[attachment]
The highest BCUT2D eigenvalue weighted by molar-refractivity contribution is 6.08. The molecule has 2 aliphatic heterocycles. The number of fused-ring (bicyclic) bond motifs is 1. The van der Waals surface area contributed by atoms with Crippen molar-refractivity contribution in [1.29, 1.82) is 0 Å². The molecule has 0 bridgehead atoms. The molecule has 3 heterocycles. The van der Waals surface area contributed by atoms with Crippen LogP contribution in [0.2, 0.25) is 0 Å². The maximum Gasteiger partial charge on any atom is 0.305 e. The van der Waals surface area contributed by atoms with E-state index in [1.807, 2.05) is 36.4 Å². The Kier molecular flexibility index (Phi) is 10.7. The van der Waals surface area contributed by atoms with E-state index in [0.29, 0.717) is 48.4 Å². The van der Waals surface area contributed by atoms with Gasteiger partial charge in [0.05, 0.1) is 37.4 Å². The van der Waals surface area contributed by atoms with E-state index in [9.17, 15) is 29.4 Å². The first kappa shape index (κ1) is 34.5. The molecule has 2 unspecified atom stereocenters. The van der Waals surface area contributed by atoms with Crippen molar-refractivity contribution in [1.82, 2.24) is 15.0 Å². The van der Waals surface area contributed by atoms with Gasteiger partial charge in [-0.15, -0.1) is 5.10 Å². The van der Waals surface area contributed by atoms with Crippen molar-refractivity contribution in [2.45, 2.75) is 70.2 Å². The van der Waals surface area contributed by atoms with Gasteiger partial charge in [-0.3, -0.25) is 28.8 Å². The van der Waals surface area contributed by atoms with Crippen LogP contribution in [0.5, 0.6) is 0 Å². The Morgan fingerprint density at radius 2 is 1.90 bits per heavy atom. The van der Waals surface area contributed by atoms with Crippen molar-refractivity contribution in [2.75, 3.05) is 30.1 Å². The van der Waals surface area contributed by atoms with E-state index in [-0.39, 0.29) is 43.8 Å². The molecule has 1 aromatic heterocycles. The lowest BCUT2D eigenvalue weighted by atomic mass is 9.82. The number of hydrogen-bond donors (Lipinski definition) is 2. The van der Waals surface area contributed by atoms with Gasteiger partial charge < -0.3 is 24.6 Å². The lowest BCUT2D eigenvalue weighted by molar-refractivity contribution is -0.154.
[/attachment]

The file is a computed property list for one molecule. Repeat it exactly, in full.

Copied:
The highest BCUT2D eigenvalue weighted by molar-refractivity contribution is 6.08. The molecule has 2 aliphatic heterocycles. The number of fused-ring (bicyclic) bond motifs is 1. The van der Waals surface area contributed by atoms with Crippen molar-refractivity contribution in [1.29, 1.82) is 0 Å². The molecule has 0 bridgehead atoms. The molecule has 3 heterocycles. The van der Waals surface area contributed by atoms with Crippen LogP contribution in [0.2, 0.25) is 0 Å². The maximum Gasteiger partial charge on any atom is 0.305 e. The van der Waals surface area contributed by atoms with E-state index in [1.807, 2.05) is 36.4 Å². The Kier molecular flexibility index (Phi) is 10.7. The van der Waals surface area contributed by atoms with E-state index in [0.29, 0.717) is 48.4 Å². The van der Waals surface area contributed by atoms with Gasteiger partial charge in [0.05, 0.1) is 37.4 Å². The van der Waals surface area contributed by atoms with E-state index in [9.17, 15) is 29.4 Å². The first kappa shape index (κ1) is 34.5. The molecule has 2 unspecified atom stereocenters. The van der Waals surface area contributed by atoms with Crippen molar-refractivity contribution in [1.82, 2.24) is 15.0 Å². The van der Waals surface area contributed by atoms with Gasteiger partial charge in [-0.15, -0.1) is 5.10 Å². The van der Waals surface area contributed by atoms with Crippen molar-refractivity contribution in [2.45, 2.75) is 70.2 Å². The van der Waals surface area contributed by atoms with Gasteiger partial charge in [-0.3, -0.25) is 28.8 Å². The van der Waals surface area contributed by atoms with Crippen LogP contribution in [0.5, 0.6) is 0 Å². The Morgan fingerprint density at radius 2 is 1.90 bits per heavy atom. The van der Waals surface area contributed by atoms with Crippen molar-refractivity contribution in [2.75, 3.05) is 30.1 Å². The van der Waals surface area contributed by atoms with E-state index in [-0.39, 0.29) is 43.8 Å². The molecule has 1 aromatic heterocycles. The lowest BCUT2D eigenvalue weighted by atomic mass is 9.82. The number of hydrogen-bond donors (Lipinski definition) is 2. The van der Waals surface area contributed by atoms with Gasteiger partial charge < -0.3 is 24.6 Å². The lowest BCUT2D eigenvalue weighted by molar-refractivity contribution is -0.154.